INTERVIEW: Ethan Hawke talks ‘Boyhood’ and ‘Predestination’

boyhood-ethan-hawke1-600x421There’s really no other way to put it…Ethan Hawke is on one hell of a ride right now. He’s been pretty consistent his whole career, rarely appearing in anything that really made you wonder about his choices, but now he’s just on another planet. Basically, beginning in 2013 when Before Midnight blew most of us away, through all of last year when we got to witness Boyhood (as well as us lucky few who saw the document Seymour: An Introduction that he directed), Hawke has really become a steady part of the awards season conversation. As such, it was a pleasure to get to speak to him again, this time about his nifty new genre film Predestination, which is going to make Sarah Snook a star, I believe. We touched a bit on Before Midnight and Boyhood as well, though at times we just talked about life and how years bring perspective (along with the one prior conversation we’ve had, which oddly enough took place in a bathroom…I didn’t include that here though). It’s a good chat, and the highlights I picked out can be seen below. Predestination is out this week (my review can be found here) and is well worth seeing!

On the run of critical favorite films he’s been on and the moment he’s currently having

Ethan Hawke – You know, that’s the goal man, to have people like it. Sometimes it doesn’t happen! It’s always the same goal though. It’s strange actually, and kind of funny. You spend your life in the arts, you can go in and out of fashion. I remember, I’ve always kind of felt that at least if you stay consistent, if you do come back around again you won’t look like an idiot because you weren’t chasing the fashion. The rules are always changing. I remember I got to do a movie with Sidney Lumet before he died, with Philip Seymour Hoffman (Before the Devil Knows You’re Dead). Sidney was going to shoot the movie on digital video and Phil and I were adamant that it be shot on film, because we really wanted to have that old school “Sidney Lumet” look to it. Sidney walks up to us and says “you just want it to look cool and vintage. Don’t worry about that, time will go by and do that. I’ve always made every movie as frugally as I could, whatever was the most cost efficient way to achieve the goal. That’s what I always did, and believe me, in 20 years this movie will look cool and vintage just like Dog Day Afternoon.”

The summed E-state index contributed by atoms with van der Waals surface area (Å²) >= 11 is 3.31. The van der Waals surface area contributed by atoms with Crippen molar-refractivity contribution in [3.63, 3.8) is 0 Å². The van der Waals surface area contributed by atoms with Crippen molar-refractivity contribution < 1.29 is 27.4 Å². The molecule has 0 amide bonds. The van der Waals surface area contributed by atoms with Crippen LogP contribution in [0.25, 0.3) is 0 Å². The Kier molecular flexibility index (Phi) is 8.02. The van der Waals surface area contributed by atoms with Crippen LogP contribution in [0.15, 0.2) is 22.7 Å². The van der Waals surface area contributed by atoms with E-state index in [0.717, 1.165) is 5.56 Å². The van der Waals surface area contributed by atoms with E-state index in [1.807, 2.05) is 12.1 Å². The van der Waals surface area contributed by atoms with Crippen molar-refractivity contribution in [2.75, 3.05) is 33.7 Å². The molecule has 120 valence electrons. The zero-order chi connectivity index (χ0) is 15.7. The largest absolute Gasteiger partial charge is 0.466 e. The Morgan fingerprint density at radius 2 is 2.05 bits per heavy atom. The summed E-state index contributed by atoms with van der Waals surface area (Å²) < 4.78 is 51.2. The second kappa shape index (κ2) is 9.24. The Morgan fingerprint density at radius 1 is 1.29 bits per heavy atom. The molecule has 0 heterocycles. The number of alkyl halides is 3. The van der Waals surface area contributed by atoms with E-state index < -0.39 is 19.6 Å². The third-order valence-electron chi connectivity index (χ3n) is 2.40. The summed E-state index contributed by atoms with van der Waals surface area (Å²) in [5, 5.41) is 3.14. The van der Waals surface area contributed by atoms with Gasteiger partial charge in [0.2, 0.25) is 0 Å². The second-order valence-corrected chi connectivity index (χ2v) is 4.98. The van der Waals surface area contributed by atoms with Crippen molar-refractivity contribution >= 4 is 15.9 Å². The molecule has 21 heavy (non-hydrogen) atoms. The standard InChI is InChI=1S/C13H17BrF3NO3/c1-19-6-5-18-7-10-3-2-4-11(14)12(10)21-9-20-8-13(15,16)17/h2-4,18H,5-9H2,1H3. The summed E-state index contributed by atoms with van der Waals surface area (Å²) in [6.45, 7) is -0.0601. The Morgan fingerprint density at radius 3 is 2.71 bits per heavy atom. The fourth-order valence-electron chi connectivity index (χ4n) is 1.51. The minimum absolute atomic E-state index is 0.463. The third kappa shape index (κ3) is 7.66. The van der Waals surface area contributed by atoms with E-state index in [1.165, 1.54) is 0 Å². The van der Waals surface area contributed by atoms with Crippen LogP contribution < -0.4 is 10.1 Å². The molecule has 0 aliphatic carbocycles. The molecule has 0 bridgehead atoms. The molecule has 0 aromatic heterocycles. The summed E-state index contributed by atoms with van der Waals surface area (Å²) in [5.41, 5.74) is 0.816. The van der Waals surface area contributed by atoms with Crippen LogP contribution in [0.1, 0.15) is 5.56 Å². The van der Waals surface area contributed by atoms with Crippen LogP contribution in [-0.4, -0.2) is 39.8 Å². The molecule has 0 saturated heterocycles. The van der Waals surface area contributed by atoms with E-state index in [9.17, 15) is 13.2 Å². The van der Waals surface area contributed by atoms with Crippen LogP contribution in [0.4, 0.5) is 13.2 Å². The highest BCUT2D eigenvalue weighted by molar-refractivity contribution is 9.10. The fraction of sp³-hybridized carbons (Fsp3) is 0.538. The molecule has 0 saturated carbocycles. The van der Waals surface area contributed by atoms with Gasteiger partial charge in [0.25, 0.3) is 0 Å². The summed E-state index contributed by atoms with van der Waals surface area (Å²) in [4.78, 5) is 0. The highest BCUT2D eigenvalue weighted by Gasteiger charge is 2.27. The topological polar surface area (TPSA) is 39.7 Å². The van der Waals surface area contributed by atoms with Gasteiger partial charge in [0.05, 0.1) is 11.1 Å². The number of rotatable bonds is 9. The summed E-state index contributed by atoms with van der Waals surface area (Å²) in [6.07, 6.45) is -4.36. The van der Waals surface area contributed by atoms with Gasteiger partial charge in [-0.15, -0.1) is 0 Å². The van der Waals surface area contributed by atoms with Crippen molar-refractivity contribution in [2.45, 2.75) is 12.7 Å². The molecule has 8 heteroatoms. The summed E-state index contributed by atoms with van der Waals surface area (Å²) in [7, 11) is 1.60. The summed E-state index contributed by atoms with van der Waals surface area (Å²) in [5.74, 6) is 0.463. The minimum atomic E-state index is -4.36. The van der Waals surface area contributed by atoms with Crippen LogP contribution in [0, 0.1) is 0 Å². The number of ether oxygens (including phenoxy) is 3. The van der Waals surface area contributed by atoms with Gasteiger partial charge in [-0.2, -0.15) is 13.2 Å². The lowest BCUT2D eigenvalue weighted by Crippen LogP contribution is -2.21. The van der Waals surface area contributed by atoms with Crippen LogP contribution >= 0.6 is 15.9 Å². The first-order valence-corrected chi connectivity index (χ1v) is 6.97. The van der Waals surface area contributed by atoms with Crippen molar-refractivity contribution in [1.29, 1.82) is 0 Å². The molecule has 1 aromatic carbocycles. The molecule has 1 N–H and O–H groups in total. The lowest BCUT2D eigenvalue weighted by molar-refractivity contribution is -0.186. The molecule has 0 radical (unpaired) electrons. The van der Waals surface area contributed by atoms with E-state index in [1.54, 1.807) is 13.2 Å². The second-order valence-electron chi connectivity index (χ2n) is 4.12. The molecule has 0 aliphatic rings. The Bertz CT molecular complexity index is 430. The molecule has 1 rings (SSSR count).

How the passage of time changes how work is perceived

EH – It’s so true! You know, you think about which movies really last through time, it’s rarely the films that win Best Picture, you know what I mean? Oftentimes, like if you go to the Film Forum or revival houses and the movie that are really showing are often genre movies. Genre movies that had a depth to them and were usually ignored in the moment, though sometimes a movie that wins Best Picture or whatever. I mean, Gone with the Wind is still great! You just, I’ve made movies…I remember when I made Gattaca, we couldn’t buy a good review for that movie, and now 15 years later or whatever and it’s the movie most often that people want to talk to me about.

On how Predestination might launch Sarah Snook to star status